3,300-year-old burial cave uncovered in Israel
In a once-in-a-lifetime discovery, a burial cave from around the period of Ramesses II was discovered entirely intact in central Israel. The grave appears to have been completely untouched since it was sealed roughly 3,300 years ago. Containing dozens of pristinely preserved finds, it offers a rare look into the land of Canaan at a time when the Egyptian empire spread along the Levantine coastline and allowed for extensive international trade.
The extraordinary grave was discovered, by accident, during development work at Palmahim Beach National Park, when construction equipment broke through a section of the roof. The square burial chamber had been carved into the bedrock near the beach, using a pillar to stabilize the roof. Within the chamber, archaeologists from the Israel Antiquities Authority (IAA) discovered several dozen intact ceramic and bronze artifacts, laid out in the cave as they had been in the burial ceremony to follow the deceased into the afterlife. As the grave was untouched, it can provide a more complete picture of Late Bronze Age funerary customs.
Discovery of a burial cave of this sort and age is remarkable, but finding one completely untouched is extremely rare. “This is a once-in-a-lifetime discovery! It is extremely rare to come across an ‘Indiana Jones film set,’” said Eli Yannai of the IAA.
According to archaeologists, the burial place appears to have been used by a family or other close-knit group over a long period, as the grave held several individuals, some of whom were moved after decomposition to make room for new denizens. Among the finds are numerous pottery vessels imported from along the Mediterranean coastline and Cyprus, as well as bronze arrowheads. These would have likely been in a quiver, which has long since disintegrated.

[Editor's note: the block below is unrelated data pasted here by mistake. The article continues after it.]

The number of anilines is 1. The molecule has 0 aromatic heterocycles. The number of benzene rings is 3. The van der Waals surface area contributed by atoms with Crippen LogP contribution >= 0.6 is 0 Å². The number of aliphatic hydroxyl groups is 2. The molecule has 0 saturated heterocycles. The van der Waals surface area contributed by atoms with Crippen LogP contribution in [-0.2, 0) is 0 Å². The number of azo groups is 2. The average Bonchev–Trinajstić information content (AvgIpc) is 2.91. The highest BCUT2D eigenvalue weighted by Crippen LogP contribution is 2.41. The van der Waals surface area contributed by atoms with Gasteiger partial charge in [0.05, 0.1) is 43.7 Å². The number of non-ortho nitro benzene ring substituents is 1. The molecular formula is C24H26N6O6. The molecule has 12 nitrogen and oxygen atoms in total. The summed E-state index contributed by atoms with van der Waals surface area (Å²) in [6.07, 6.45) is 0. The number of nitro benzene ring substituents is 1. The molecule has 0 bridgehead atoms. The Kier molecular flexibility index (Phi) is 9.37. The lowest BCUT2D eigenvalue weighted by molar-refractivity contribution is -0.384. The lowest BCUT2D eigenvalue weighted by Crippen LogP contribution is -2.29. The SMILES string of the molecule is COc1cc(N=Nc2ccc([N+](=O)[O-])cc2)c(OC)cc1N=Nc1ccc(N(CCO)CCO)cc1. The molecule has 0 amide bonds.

The various goods uncovered within the grave come from several different regions. Some of the storage vessels were manufactured along the coast of Syria and Lebanon while smaller vessels, used to store and trade smaller quantities of expensive commodities, were imported from Tyre and Sidon. Yet other pottery vessels came from Cyprus.
The variety of finds speaks to the extensive trade networks that existed during Egyptian control in the Late Bronze Age (c. 1550–1200 B.C.E.). “In this period, in the long reign of the Nineteenth Egyptian Dynasty Pharaoh Ramesses II, the Egyptian empire controlled Canaan, and the Egyptian administration provided secure conditions for extensive international trade,” said Yannai. “These economic and social processes are reflected in the burial cave, which contains pottery vessels imported from Cyprus and from Ugarit on the northern Syrian coast, as well as from nearby coastal towns, clearly showing that the population of Yavneh-Yam (Palmahim Beach), played an integral part in the lively trading activity that took place along the coast.”
It is unknown who the individuals interred in the grave are. While they were likely locals of the area, the quality and diverse origins of their grave goods suggest they were well off. The presence of the arrowheads might also indicate that one of the individuals was a warrior. Another possibility, according to a report in Haaretz, is that they were pirates who used a makeshift port, nearby, to avoid the port service fees of larger cities like Yaffo and Ashkelon.
According to Eli Eskosido, Director of the IAA, “The news of the discovery of the cave spread like wildfire in the academic world, and we have already received requests from many scholars to take part in the planned archaeological excavation.”
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